At the time of the last Eucharistic Congress, so entwined were the movements of nationalism and Catholicism that no doubt it was hard to know whether the event was an ecclesial or a political celebration, a reflection perhaps of an Irish mentality which had been forged by the prolonged struggle for both religious and political freedom. The Irish Republic was emerging as a bizarre hybrid of a democratic and theocratic State. Somewhere along the line, the drawbacks of such an arrangement began to outweigh the benefits. No surprises, then, that in contemporary Ireland the separation of Church and State is valued by all concerned.
Former Taoiseach and EU Ambassador to the US, John Bruton is no exception in this regard. However, in delivering a passionate defence of the relationship between faith and politics he reminded us that Catholics still have a unique contribution to make to the political life of their country. In order to promote the demands of the gospel in the political field, the former Taoiseach stressed the necessity of developing fluency in both the languages of faith and secular politics, a proficiency which he himself demonstrated admirably. Another hallmark of his speech was the consistent exhortation to promote all the demands of justice, and not to simply become 'single issue' Catholics. Naturally, when he proclaimed the right to life of the unborn, he received rapturous applause. Responding to the enthusiasm of his audience, he then argued that if it is right to fight for those who remain unseen in the womb, then surely we also have to be a voice for all those who are out of our sight in the developing world and yet suffer terribly for want of food and medicine. Unfortunately the applause on this occasion was not so resounding, an indication perhaps of our tendency to focus on polemical issues at the expense of others. Nonetheless, his inspiring and challenging vision of a nation guided by educated, lay Christian politicians rather than the church hierarchy was not lost on an appreciative audience.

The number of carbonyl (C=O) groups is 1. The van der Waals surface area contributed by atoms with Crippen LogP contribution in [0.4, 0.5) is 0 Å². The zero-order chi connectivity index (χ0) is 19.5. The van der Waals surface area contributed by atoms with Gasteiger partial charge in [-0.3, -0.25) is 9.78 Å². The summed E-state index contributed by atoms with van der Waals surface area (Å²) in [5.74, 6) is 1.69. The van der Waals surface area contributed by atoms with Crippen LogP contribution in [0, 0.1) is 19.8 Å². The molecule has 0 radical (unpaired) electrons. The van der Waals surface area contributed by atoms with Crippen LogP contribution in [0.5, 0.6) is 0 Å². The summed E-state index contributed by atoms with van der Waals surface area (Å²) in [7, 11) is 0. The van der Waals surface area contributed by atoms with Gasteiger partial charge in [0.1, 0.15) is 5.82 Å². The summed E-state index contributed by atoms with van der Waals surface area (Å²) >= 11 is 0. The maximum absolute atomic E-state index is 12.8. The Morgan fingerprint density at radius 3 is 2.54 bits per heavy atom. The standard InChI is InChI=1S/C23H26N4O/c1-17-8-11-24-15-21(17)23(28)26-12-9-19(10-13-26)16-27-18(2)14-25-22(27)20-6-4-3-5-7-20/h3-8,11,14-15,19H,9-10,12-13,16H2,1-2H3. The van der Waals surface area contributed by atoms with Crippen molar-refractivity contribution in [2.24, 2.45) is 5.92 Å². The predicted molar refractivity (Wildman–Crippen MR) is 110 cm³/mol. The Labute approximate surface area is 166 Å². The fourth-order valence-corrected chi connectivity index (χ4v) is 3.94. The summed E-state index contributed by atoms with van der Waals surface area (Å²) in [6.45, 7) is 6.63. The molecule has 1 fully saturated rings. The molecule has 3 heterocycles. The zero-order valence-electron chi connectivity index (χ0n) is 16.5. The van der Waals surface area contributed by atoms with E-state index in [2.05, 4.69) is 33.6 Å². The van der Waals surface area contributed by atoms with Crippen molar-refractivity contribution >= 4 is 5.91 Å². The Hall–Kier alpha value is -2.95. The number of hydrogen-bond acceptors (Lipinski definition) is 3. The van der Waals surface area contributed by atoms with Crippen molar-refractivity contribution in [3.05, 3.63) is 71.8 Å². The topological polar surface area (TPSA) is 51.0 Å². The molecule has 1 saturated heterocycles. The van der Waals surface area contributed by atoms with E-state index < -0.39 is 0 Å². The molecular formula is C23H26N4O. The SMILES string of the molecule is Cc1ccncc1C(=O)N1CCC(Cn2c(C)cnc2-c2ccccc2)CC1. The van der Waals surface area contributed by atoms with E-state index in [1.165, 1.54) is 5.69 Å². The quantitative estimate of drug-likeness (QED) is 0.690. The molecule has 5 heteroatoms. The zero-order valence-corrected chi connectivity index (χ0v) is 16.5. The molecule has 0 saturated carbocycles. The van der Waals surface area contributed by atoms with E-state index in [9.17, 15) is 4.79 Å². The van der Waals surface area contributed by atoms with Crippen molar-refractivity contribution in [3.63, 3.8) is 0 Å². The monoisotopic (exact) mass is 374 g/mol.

As the name of the final Mass, Statio Orbis, suggests, the International Eucharistic Congress provides a unique opportunity to take stock of how the Church has developed over recent decades. Needless to say, the process of renewal within the Church in Ireland is ongoing. Nonetheless we can draw consolation from the fact that those whom the Lord calls to His flock will be joining a community still inspired by the Spirit and who are no strangers to radical transformation.
Niall Leahy SJ is studying Philosophy at Heythrop College, University of London.
International Eucharistic Congress 2012
Watch the video below from the Irish Jesuits to see Niall, along with other Jesuits and co-workers, discussing the Eucharistic Congress: